Mennecy Porcelain :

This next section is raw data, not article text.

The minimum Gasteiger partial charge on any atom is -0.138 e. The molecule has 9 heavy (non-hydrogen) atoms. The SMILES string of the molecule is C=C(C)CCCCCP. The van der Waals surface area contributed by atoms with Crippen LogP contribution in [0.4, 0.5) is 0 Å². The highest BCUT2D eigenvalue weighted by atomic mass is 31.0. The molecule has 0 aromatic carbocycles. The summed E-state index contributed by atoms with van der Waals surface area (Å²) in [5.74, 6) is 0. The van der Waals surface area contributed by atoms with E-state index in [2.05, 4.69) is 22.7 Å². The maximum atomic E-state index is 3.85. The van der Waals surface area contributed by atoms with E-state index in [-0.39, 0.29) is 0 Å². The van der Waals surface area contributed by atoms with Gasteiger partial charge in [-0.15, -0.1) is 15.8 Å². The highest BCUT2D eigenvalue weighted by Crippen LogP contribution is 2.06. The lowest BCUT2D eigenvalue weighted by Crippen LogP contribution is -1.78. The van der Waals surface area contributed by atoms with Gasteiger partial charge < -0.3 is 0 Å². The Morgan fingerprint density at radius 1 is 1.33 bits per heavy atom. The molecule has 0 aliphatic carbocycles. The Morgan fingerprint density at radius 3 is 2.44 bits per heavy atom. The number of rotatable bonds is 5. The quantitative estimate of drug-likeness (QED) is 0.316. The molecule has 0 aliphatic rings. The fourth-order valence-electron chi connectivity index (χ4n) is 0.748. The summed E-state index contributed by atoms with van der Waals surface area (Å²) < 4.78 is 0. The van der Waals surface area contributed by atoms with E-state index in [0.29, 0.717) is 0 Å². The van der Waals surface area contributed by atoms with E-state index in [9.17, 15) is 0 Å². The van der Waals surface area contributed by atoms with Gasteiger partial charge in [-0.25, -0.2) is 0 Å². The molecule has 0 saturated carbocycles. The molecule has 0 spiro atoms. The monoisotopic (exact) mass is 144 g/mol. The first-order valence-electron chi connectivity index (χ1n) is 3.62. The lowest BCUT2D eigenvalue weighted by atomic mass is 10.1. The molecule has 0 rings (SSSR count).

Mennecy-Villeroy porcelain (or Mennecy porcelain) is a French soft-paste porcelain from the manufactory established under the patronage of Louis-François-Anne de Neufville, duc de Villeroy (1695-1766) and— from 1748— housed in outbuildings (“les petites maisons”) in the park of his château de Villeroy, and in the nearby village of Mennecy (Île-de-France). The duke`s DV and D.V. incised or in underglaze blue were used as the factory mark.The elite wares of Mennecy were intended to compete with Chantilly porcelain and other small manufactures, which were joined in 1745 by Vincennes porcelain. Besides table wares, Mennecy-Villeroy specialized in small figures, representing the Seasons, commedia dell`arte characters, and other galanteries. The arcanist in charge was François Barbin (1691-1765), who was already established as a maker of faience under Villeroy`s protection when the parish registers commence in 1737. Barbin was identified in an action at law of August 1748 as having already spent fourteen years (i.e. since 1734) as a maker of porcelain in a house in the rue de Charonne, faubourg Saint-Antoine, Paris, where he and his wares had recently been seized and the porcelain sold, as impinging upon the prerogatives of the monopoly for exclusive manufacture of porcelains “in the manner of Saxony” (that is, Meissen porcelain) granted to the manufacture of porcelain at Vincennes; he sought protection away from Paris, with his protector the well-connected duc de Villeroy, combining his porcelain manufacture with the already established faience industry at the château de Villeroy and Mennecy. None of these early “rue de Charennes” porcelains made in 1734-48 have been identified, but a piece of faience at the Musée de Sèvres bears the date 1748 and the mark D.V. Management of the factory was assumed by Barbin`s son, Jean-Baptiste, who bought out his father and his brother-in-law; after the younger Barbin`s death shortly after his father, 14 September 1765, the lease was bought from his widow by partners of the porcelain manufactory at Sceaux, the sculptor Charles-Symphorien Jacques and the painter Joseph Jullien, who shifted the factory to Bourg-la-Reine, close to the main market, Paris— where Barbin had not received a permit to construct a kiln in 1748. There they had the protection of Louis-Charles de Bourbon, comte d`Eu.